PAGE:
Problems with India’s Education System



My neighbor’s child, a 13 year old in her most formative years of education had a computer science exam a few days back. She came to our home to prepare as the parents had a wedding to attend. Seeing her all perplexed, I came in to help. I asked her questions, such as what is a cell in a spreadsheet?. Closing her eyes, trying to regain from her last 2 hours effort of learning; in the most parrot-fashion there is, she muttered hastily, “A cell in a spreadsheet is a..”. It took her a few more attempts after which she finally was able to spit the whole definition, “A cell is the intersection between a row and a column on a spreadsheet”. I was a little unsettled after seeing her journey to the answer. Being a topper of her class comes with the expectations of her being a rational and a logical student. I then went deeper with the question, asking her to explain to me where a cell or a spreadsheet was used. Upon her silence, I tried to probe the cause of such an apathy. Her statement in defence stood that she didn’t have many practical classes. Sadly, this is the sorry state of one of the most renowned centrally funded schools of our country.

The present scenario of the state of schools in our country shows a uniformity in the learning pattern. Every kid receives the same textbooks, and gets the same notes. But how then do we grade our students? In order to do this, the country follows a uniform system of education which primarily aims at imparting basic education to the great 41 percent of our population. We believe that students need to be brought to the same footing across the country so that they have an equal shot at the life that awaits them. But in doing so, we try to measure the capabilities of every student with the same yardstick, forgetting the niche of every student.

The recent upsurge in the number of students who score 90% and above in boards, and not an equal one when it comes to their employability, goes on to reveal the nuances of the system that rote-learning has been successful in producing. Question papers are designed in such a way that any student having decent rote-learning capabilities can score well. Hence, there is a very limited motivation for the students to dive deeper in the subject. The propensity of their parents in wanting them to finish at the podium only worsens the case.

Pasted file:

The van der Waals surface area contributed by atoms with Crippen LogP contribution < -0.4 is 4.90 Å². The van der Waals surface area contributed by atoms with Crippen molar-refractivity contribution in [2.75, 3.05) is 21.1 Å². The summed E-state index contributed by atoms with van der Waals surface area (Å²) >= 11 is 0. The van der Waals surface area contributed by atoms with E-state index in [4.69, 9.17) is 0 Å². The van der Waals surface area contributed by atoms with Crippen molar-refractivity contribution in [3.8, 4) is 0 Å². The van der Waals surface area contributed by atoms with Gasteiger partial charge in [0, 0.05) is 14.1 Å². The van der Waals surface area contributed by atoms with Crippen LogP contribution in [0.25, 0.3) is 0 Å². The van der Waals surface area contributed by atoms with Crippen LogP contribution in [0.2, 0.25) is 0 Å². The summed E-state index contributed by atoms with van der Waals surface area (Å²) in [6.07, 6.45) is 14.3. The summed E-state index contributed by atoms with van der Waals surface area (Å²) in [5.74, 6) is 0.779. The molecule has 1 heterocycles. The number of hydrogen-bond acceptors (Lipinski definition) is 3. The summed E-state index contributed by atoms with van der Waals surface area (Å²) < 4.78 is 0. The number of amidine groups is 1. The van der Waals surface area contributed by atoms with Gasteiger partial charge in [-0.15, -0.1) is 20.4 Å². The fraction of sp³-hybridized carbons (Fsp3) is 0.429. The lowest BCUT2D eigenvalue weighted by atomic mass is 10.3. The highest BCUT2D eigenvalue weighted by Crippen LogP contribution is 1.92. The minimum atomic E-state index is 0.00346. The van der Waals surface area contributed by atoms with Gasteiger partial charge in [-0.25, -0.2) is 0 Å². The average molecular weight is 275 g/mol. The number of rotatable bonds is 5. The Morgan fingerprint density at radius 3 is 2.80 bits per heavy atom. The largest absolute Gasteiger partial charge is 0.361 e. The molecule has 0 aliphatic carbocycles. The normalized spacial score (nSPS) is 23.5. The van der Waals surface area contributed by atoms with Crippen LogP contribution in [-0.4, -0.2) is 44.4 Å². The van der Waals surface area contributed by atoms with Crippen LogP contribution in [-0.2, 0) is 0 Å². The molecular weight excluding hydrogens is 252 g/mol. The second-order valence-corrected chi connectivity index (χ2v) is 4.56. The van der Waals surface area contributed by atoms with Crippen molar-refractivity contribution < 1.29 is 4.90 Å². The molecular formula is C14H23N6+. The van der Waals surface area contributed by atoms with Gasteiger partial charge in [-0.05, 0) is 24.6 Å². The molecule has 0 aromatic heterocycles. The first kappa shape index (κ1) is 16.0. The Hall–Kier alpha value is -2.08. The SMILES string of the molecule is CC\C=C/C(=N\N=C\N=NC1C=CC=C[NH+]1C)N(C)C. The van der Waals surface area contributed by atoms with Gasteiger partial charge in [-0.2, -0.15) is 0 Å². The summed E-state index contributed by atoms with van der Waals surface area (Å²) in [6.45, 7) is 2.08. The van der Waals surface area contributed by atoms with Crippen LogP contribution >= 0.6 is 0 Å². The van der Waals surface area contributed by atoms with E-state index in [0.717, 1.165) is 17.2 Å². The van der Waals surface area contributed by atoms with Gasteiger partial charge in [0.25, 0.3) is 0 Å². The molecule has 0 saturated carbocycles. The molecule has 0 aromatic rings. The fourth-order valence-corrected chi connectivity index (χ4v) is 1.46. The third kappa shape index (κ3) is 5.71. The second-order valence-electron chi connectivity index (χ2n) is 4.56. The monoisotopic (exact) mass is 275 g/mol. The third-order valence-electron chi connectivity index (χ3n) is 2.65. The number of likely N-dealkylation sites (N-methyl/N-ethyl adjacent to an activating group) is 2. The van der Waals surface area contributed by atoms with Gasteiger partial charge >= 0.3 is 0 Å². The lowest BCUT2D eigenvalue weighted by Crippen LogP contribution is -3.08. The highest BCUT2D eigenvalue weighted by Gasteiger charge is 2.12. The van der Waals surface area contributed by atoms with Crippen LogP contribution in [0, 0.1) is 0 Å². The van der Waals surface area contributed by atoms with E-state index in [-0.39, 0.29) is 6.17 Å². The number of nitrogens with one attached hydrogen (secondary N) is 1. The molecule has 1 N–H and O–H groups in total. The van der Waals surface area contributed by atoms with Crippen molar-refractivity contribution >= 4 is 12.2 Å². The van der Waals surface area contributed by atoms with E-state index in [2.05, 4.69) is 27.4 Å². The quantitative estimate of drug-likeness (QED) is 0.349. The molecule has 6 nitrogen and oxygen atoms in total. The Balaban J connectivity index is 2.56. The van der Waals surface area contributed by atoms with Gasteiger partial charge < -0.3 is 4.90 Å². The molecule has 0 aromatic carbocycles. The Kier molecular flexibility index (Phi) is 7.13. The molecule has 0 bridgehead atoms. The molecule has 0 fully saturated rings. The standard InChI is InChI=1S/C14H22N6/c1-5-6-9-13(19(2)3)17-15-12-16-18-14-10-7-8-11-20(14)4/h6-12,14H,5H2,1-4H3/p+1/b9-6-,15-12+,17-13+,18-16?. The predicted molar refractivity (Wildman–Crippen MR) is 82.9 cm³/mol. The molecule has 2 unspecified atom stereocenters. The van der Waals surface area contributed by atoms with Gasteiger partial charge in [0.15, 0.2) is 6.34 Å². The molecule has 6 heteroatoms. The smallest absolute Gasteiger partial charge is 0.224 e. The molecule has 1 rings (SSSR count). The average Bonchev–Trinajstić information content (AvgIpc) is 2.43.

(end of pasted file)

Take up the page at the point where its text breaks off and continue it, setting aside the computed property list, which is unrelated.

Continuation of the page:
School years are the time when we can make our kids fearless in exploring. We can pick their curiosity and help them in stretching it to the extents of the Universe. Also, the roles of teachers in the schools are so strictly defined that even a hint of difference between what is taught to the children and the doubts that occur to them is almost always ignored and left under appreciated.

The definition of education in India is restricted to a handful of subjects and the appreciation for kids in fields other than those is lowly applauded. It doesn’t matter if it’s a Kathak queen or a Violin prodigy; all of them are only encouraged to score well in the 10th and prepare to become a Doctor, another engineer or the white collared Chartered Accountant.

To build a strong nation, it is required for it to have a solid foundation. For a country which has its 2/5th population under 18, it becomes imperative that a rightful methodology is placed in the education system. This 41% of India will define where our country ranks itself on the social, economical, political and scientific fronts for the century to come. As Mahatma Gandhi once said, “what is really needed to make democracy function is not knowledge of facts, but right education”.

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